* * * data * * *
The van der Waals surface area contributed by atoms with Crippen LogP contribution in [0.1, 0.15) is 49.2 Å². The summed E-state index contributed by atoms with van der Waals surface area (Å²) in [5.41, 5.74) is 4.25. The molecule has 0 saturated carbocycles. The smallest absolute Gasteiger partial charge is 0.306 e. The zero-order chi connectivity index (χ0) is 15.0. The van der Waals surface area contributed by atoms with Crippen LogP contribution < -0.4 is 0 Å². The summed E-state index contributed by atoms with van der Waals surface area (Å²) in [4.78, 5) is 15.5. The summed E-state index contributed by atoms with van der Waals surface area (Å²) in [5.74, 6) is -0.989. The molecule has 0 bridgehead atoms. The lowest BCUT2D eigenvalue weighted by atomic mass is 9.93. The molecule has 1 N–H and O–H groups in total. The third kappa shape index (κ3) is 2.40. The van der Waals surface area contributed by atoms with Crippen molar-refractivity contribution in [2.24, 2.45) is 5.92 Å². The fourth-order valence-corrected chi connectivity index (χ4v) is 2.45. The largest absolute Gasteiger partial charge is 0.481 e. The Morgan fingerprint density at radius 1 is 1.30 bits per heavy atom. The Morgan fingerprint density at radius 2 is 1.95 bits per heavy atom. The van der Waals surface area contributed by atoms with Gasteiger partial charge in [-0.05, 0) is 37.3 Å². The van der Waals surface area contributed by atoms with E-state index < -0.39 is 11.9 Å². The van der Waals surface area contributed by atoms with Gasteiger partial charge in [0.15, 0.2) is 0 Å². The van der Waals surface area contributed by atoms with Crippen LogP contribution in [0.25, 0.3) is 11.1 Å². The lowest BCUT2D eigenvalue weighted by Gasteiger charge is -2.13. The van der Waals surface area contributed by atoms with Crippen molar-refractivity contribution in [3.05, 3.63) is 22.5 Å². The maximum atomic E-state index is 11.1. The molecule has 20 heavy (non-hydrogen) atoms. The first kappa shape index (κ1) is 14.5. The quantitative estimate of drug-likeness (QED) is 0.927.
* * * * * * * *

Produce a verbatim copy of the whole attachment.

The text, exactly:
The van der Waals surface area contributed by atoms with Crippen LogP contribution in [0.1, 0.15) is 49.2 Å². The summed E-state index contributed by atoms with van der Waals surface area (Å²) in [5.41, 5.74) is 4.25. The molecule has 0 saturated carbocycles. The smallest absolute Gasteiger partial charge is 0.306 e. The zero-order chi connectivity index (χ0) is 15.0. The van der Waals surface area contributed by atoms with Crippen LogP contribution < -0.4 is 0 Å². The summed E-state index contributed by atoms with van der Waals surface area (Å²) in [4.78, 5) is 15.5. The summed E-state index contributed by atoms with van der Waals surface area (Å²) in [5.74, 6) is -0.989. The molecule has 0 bridgehead atoms. The lowest BCUT2D eigenvalue weighted by atomic mass is 9.93. The molecule has 1 N–H and O–H groups in total. The third kappa shape index (κ3) is 2.40. The van der Waals surface area contributed by atoms with Crippen molar-refractivity contribution in [2.24, 2.45) is 5.92 Å². The fourth-order valence-corrected chi connectivity index (χ4v) is 2.45. The largest absolute Gasteiger partial charge is 0.481 e. The Morgan fingerprint density at radius 1 is 1.30 bits per heavy atom. The Morgan fingerprint density at radius 2 is 1.95 bits per heavy atom. The van der Waals surface area contributed by atoms with Gasteiger partial charge in [-0.05, 0) is 37.3 Å². The van der Waals surface area contributed by atoms with E-state index < -0.39 is 11.9 Å². The van der Waals surface area contributed by atoms with Gasteiger partial charge in [0.15, 0.2) is 0 Å². The van der Waals surface area contributed by atoms with Crippen LogP contribution in [0.25, 0.3) is 11.1 Å². The lowest BCUT2D eigenvalue weighted by Gasteiger charge is -2.13. The van der Waals surface area contributed by atoms with Crippen molar-refractivity contribution in [3.05, 3.63) is 22.5 Å². The maximum atomic E-state index is 11.1. The molecule has 20 heavy (non-hydrogen) atoms. The first kappa shape index (κ1) is 14.5. The quantitative estimate of drug-likeness (QED) is 0.927.